The Dish’s Weekly News Wrap Up – July 26, 2013

This week’s headlines include, top 25 biotech companies, breakthrough designation cheered by drug companies, drug maker fees under review, stem cell news, NIH believes in recycled drugs, and the 2013 biotech IPO phenomenon.

Cell Culture Dish Feature – Ask the Expert:

Our Next Session – You tell us and win a set of spray bottles for your lab!

This week it is time for you to share your ideas for Ask the Expert topics. We want to hear what you want to see covered in future Ask the Expert sessions. One winner will be chosen to win a set of spray bottles courtesy of Life Technologies.

Session starts Monday!

Cell Culture Events:

Introduction to Cell Culture – August 20-23, 2013

This 4-day cell culture workshop is designed for those with no or extensive cell culture experience. Topics include an introduction to cell and tissue culture, serum containing and serum-free media, adaptation to serum-free media, cell counting and viability staining, growth curve development, growth of suspension and adherent cells, transfection technologies, cryopreservation methods, cell cloning and primary culture.

Scheduled workshops take place in Baltimore, Maryland. All of our workshops can be conducted at your location if needed. If you have questions or want more specific course content please contact our website, or call us at 410-752-4224.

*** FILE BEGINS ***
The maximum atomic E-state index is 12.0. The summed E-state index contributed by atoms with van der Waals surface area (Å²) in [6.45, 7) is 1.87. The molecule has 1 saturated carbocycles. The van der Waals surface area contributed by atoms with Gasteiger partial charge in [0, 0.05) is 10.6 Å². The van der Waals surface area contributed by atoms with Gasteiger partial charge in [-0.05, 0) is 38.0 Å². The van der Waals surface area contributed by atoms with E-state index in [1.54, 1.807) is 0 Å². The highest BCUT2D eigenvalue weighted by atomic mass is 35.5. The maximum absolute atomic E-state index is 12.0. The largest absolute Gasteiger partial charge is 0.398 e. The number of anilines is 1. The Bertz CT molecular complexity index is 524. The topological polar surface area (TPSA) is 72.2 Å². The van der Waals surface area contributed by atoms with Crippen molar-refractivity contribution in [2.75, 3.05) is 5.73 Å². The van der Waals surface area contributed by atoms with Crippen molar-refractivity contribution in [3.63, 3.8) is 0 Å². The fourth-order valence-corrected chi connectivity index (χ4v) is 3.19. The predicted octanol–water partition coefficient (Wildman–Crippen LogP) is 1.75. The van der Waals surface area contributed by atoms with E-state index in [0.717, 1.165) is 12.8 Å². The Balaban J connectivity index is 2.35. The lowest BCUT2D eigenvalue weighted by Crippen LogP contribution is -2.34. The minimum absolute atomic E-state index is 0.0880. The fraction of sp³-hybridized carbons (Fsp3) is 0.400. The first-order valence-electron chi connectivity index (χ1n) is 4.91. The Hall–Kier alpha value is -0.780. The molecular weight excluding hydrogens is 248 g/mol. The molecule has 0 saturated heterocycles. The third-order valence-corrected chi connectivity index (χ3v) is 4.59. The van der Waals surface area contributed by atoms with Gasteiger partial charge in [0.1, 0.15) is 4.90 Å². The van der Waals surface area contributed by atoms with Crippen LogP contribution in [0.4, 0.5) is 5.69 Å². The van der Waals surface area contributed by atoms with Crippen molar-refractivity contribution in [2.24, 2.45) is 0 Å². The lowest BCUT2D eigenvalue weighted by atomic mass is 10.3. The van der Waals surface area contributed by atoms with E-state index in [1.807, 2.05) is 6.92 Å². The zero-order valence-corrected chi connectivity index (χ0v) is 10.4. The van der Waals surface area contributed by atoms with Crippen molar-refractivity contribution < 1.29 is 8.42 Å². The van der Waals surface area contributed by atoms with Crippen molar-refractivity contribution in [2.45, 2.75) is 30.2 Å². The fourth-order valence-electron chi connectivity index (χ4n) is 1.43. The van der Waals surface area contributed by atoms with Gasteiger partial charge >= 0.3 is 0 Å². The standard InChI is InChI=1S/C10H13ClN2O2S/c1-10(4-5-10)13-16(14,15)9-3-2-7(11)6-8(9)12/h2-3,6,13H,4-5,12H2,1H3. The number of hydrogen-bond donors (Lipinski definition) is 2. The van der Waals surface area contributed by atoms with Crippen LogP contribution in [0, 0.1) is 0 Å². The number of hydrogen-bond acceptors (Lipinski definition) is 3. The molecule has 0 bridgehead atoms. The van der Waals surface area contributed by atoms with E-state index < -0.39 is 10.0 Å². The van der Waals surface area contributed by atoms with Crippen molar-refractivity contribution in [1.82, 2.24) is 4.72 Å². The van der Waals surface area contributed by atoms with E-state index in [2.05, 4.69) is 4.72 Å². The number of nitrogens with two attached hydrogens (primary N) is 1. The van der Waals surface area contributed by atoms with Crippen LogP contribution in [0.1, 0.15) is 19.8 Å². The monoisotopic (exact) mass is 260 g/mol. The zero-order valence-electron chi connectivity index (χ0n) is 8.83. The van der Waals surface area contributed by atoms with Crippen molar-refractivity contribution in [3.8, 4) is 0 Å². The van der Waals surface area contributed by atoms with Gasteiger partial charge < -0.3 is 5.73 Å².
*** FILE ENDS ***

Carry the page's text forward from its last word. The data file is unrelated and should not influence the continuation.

“Top 25 Biotech Companies of 2013,” Genetic Engineering News

“Last year, GEN published a list of the top 25 biotech companies. So, who would make the list this year? Find out by checking out this updated list of 25 biotech companies ranked by their market capitalization for the latest quarter that they furnished figures on their numbers of outstanding shares. Overall, the past year has been mostly very good to biotechs where market cap is concerned, the result of a stock market surge that has not only lifted prices well into double-digits for most of the companies on the list, but also finally jumpstarted the market for initial public offerings after several years of spinning its wheels.”

If you like this story, please see our blog titled “New and Improved Cultureware is Designed with the Scientist in Mind

“U.S. Drugmakers Cheer “Speed Lane” for Break Through Therapies,” Reuters

“A new regulatory pathway could shave years off the traditional drug approval process in the United States, according to some companies whose drugs have been given “breakthrough therapy” designation by the U.S. Food and Drug Administration. Speaking at a briefing in Washington to raise awareness of the drug review process, Dr. Jay Siegel, head of global regulatory affairs at Johnson & Johnson, said he expects two years to be knocked off the time it would typically take the FDA to review ibrutinib, the company’s experimental cancer drug.”

If you like this story, please see our blog titled “A New WAVE for the Future

“Drugmaker Fees for FDA Review Would be Freed in U.S. House Bill,” Bloomberg Businessweek